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For most of my friends and me, June, July and August are very special months. Our daily routine goes right out the window the moment school’s out for the summer.NSTP/File pic

For most of us expatriates in Malaysia, the summer months mark the big travel period of the year, while school schedules offer extensive travelling opportunities to our local friends at the year’s end.

Regardless of when or where you’re headed, travelling with children has its very own perks and challenges.

Mostly perks are offered by Asian airlines,though.

For most of my friends and I, June, July and August are very special months.

Our daily routine goes right out the window the moment school’s out for the summer.

Some families plan ahead and find new and exciting destinations to visit, book flights, hotels, rental cars and more as soon as they are back from the winter break.

Others, like my family, are more spontaneous and sort of wing it the last minute.

Regardless of the type of travellers we are, irrespective of our destination, if we travel with children we all face similar challenges.

I recalled sitting in the waiting area of our departure gate at the Kuala Lumpur International Airport a few years ago when my children had reached their early teens.

The boarding announcement came over the PA system: ‘The plane is now ready for boarding. All passengers with small children please board the aircraft now.

‘All other guests please remain seated until their section is called.’

I couldn’t help myself and told my children jokingly,‘Well, I guess you have just outlived your usefulness as travel companions’.

They no longer qualified for advanced boarding. But was I really joking? Not entirely. Of course, taking flights with little ones can be stressful.

I have to admit though, navigating Asian airports and planes with kiddos have its perks, some of which I would sorely miss from then on.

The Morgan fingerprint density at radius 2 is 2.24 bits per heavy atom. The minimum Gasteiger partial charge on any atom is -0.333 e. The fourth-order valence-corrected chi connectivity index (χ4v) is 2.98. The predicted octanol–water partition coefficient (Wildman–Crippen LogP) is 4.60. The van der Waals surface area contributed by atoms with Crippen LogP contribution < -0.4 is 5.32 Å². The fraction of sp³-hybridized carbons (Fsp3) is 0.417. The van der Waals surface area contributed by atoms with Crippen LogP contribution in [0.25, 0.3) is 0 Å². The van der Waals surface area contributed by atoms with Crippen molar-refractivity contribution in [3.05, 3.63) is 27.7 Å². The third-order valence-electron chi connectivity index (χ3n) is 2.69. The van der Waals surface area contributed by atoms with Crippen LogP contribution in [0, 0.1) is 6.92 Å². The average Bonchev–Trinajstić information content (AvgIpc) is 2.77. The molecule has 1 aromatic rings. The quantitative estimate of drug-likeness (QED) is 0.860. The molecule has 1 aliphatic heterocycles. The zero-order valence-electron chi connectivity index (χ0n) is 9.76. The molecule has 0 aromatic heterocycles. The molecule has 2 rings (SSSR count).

I remember flying in and out of Hanoi International Airport with two toddlers for instance.

Not only did we get to board and disembark first, but we also had our own personal umbrella-carrying, shade-providing airline assistant escorting us from the runway to the terminal building.

God forbid the two little ones got too hot under the tropical sun. It made us feel quite regal.

What a rough awakening it was, to be told by the check-in staff at the European end that our stroller was too ‘uncomfortable; for the baggage handlers to carry.

Our babies have spent countless moments in the cockpit with the first officer (at least I hope it was not with the pilot himself) and hours wandering the aisles of a plane in the arms of a lovely flight attendant while my husband and I enjoyed our meal in peace. We were so pampered.

Quite the departure from the European airline staff’s habit of refusing to assist with a sick child, by reason of enjoying their tea break.

All Asian airlines we booked always provided us with goodie bags containing diapers, cream, talcum powder, wet towels, changing mats, toys, you name it.

Since the young ladies in uniform were all too eager to carry our children for us, we pretty much strutted on board first, and hands-free. Economy class felt like first class.

In contrast, I got used to being ordered ‘belt extension on, now’, or ‘out of the bassinet’, and once even a crude ‘sit!’ by some semblance of an old continent sergeant major in cabin crew attire.

A far cry from first class, stow-away class, more like.

All grown up now, our children no longer warrant special treatment by airline staff. We don’t get priority boarding anymore, and my son won’t get to sit on a pretty attendant’s lap either (tough luck,that).

While they don’t get to proudly carry their little pink goodie bag any longer, they do have the exquisite privilege of schlepping my hand luggage instead (again, tough luck).

With that, I’ll admit, they haven’t completely outgrown their usefulness as travel companions.

In grateful memory of all the special perks of travelling with children on Asian airlines, we will forever give preference to these carriers over the cold efficiency provided by other companies.

The writer is a long-term expatriate,a restless traveller,an observer of

the human condition and unapologetically insubordinate

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